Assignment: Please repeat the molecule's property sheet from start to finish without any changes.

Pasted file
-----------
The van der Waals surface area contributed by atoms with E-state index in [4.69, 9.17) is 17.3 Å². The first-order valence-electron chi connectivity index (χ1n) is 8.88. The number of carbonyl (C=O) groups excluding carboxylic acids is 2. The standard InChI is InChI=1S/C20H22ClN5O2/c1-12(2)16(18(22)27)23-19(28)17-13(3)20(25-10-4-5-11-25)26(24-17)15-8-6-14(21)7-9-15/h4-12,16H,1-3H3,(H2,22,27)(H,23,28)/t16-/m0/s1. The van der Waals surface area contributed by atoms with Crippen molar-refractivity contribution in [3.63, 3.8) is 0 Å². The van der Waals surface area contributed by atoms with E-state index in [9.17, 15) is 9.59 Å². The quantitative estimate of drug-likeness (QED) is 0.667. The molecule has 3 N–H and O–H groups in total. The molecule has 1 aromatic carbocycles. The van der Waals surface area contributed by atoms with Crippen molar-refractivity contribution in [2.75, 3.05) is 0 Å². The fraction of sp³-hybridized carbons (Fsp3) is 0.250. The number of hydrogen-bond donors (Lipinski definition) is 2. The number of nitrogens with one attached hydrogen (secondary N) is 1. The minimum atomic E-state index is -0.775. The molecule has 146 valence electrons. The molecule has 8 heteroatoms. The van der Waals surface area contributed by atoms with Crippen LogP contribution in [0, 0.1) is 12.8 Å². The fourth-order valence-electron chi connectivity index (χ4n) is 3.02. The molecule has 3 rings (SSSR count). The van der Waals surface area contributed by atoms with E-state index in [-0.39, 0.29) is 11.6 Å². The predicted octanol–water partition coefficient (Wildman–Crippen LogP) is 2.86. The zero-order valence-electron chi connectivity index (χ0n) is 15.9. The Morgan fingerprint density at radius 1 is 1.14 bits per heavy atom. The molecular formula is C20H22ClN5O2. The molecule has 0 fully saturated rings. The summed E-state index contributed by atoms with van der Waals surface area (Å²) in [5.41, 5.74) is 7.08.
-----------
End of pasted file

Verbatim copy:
The van der Waals surface area contributed by atoms with E-state index in [4.69, 9.17) is 17.3 Å². The first-order valence-electron chi connectivity index (χ1n) is 8.88. The number of carbonyl (C=O) groups excluding carboxylic acids is 2. The standard InChI is InChI=1S/C20H22ClN5O2/c1-12(2)16(18(22)27)23-19(28)17-13(3)20(25-10-4-5-11-25)26(24-17)15-8-6-14(21)7-9-15/h4-12,16H,1-3H3,(H2,22,27)(H,23,28)/t16-/m0/s1. The van der Waals surface area contributed by atoms with Crippen molar-refractivity contribution in [3.63, 3.8) is 0 Å². The van der Waals surface area contributed by atoms with E-state index in [9.17, 15) is 9.59 Å². The quantitative estimate of drug-likeness (QED) is 0.667. The molecule has 3 N–H and O–H groups in total. The molecule has 1 aromatic carbocycles. The van der Waals surface area contributed by atoms with Crippen molar-refractivity contribution in [2.75, 3.05) is 0 Å². The fraction of sp³-hybridized carbons (Fsp3) is 0.250. The number of hydrogen-bond donors (Lipinski definition) is 2. The number of nitrogens with one attached hydrogen (secondary N) is 1. The minimum atomic E-state index is -0.775. The molecule has 146 valence electrons. The molecule has 8 heteroatoms. The van der Waals surface area contributed by atoms with Crippen LogP contribution in [0, 0.1) is 12.8 Å². The fourth-order valence-electron chi connectivity index (χ4n) is 3.02. The molecule has 3 rings (SSSR count). The van der Waals surface area contributed by atoms with E-state index in [-0.39, 0.29) is 11.6 Å². The predicted octanol–water partition coefficient (Wildman–Crippen LogP) is 2.86. The zero-order valence-electron chi connectivity index (χ0n) is 15.9. The Morgan fingerprint density at radius 1 is 1.14 bits per heavy atom. The molecular formula is C20H22ClN5O2. The molecule has 0 fully saturated rings. The summed E-state index contributed by atoms with van der Waals surface area (Å²) in [5.41, 5.74) is 7.08.